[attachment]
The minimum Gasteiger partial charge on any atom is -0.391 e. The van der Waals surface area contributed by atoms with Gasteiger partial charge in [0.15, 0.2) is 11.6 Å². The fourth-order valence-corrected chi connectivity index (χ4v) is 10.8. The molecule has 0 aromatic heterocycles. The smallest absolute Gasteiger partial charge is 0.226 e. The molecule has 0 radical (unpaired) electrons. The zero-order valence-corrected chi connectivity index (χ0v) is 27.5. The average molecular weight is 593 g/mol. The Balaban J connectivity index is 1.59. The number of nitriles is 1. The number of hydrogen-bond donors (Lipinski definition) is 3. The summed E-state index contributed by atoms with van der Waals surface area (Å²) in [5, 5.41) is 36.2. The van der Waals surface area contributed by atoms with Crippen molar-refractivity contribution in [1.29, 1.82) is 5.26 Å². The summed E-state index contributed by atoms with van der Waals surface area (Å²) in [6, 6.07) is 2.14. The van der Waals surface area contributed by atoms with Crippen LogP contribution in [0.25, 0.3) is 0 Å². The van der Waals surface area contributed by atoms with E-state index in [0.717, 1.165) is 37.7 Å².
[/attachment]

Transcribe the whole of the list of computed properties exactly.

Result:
The minimum Gasteiger partial charge on any atom is -0.391 e. The van der Waals surface area contributed by atoms with Gasteiger partial charge in [0.15, 0.2) is 11.6 Å². The fourth-order valence-corrected chi connectivity index (χ4v) is 10.8. The molecule has 0 aromatic heterocycles. The smallest absolute Gasteiger partial charge is 0.226 e. The molecule has 0 radical (unpaired) electrons. The zero-order valence-corrected chi connectivity index (χ0v) is 27.5. The average molecular weight is 593 g/mol. The Balaban J connectivity index is 1.59. The number of nitriles is 1. The number of hydrogen-bond donors (Lipinski definition) is 3. The summed E-state index contributed by atoms with van der Waals surface area (Å²) in [5, 5.41) is 36.2. The van der Waals surface area contributed by atoms with Crippen molar-refractivity contribution in [1.29, 1.82) is 5.26 Å². The summed E-state index contributed by atoms with van der Waals surface area (Å²) in [6, 6.07) is 2.14. The van der Waals surface area contributed by atoms with Crippen LogP contribution in [0.25, 0.3) is 0 Å². The van der Waals surface area contributed by atoms with E-state index in [0.717, 1.165) is 37.7 Å².